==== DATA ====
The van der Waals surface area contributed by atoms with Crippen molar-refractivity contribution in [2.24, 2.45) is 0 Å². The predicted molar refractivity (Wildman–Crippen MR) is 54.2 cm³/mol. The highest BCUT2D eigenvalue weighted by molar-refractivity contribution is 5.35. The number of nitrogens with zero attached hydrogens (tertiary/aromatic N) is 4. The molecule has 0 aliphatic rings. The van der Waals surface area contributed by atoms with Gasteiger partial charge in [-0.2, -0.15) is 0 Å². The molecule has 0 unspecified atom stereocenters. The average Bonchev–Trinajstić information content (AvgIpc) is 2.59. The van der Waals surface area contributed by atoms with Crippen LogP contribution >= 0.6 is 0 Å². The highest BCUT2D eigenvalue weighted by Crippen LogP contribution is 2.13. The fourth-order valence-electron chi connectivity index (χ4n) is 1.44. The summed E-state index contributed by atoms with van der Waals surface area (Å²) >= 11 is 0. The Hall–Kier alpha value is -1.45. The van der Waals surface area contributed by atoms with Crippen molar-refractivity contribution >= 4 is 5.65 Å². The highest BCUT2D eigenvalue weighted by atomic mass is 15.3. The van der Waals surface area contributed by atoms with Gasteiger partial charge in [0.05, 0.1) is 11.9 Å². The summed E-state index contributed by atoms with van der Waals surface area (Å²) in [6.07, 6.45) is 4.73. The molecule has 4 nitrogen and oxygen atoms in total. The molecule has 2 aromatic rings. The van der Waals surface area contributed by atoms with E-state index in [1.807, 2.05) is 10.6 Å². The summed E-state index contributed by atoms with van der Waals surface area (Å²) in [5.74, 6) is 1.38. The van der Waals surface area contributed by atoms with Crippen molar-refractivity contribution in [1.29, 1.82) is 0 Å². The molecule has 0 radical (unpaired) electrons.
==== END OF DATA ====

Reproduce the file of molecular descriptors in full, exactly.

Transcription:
The van der Waals surface area contributed by atoms with Crippen molar-refractivity contribution in [2.24, 2.45) is 0 Å². The predicted molar refractivity (Wildman–Crippen MR) is 54.2 cm³/mol. The highest BCUT2D eigenvalue weighted by molar-refractivity contribution is 5.35. The number of nitrogens with zero attached hydrogens (tertiary/aromatic N) is 4. The molecule has 0 aliphatic rings. The van der Waals surface area contributed by atoms with Gasteiger partial charge in [-0.2, -0.15) is 0 Å². The molecule has 0 unspecified atom stereocenters. The average Bonchev–Trinajstić information content (AvgIpc) is 2.59. The van der Waals surface area contributed by atoms with Crippen LogP contribution >= 0.6 is 0 Å². The highest BCUT2D eigenvalue weighted by Crippen LogP contribution is 2.13. The fourth-order valence-electron chi connectivity index (χ4n) is 1.44. The summed E-state index contributed by atoms with van der Waals surface area (Å²) >= 11 is 0. The Hall–Kier alpha value is -1.45. The van der Waals surface area contributed by atoms with Crippen molar-refractivity contribution >= 4 is 5.65 Å². The highest BCUT2D eigenvalue weighted by atomic mass is 15.3. The van der Waals surface area contributed by atoms with Gasteiger partial charge in [0.05, 0.1) is 11.9 Å². The summed E-state index contributed by atoms with van der Waals surface area (Å²) in [6.07, 6.45) is 4.73. The molecule has 4 nitrogen and oxygen atoms in total. The molecule has 2 aromatic rings. The van der Waals surface area contributed by atoms with E-state index in [1.807, 2.05) is 10.6 Å². The summed E-state index contributed by atoms with van der Waals surface area (Å²) in [5.74, 6) is 1.38. The van der Waals surface area contributed by atoms with Crippen molar-refractivity contribution in [1.29, 1.82) is 0 Å². The molecule has 0 radical (unpaired) electrons.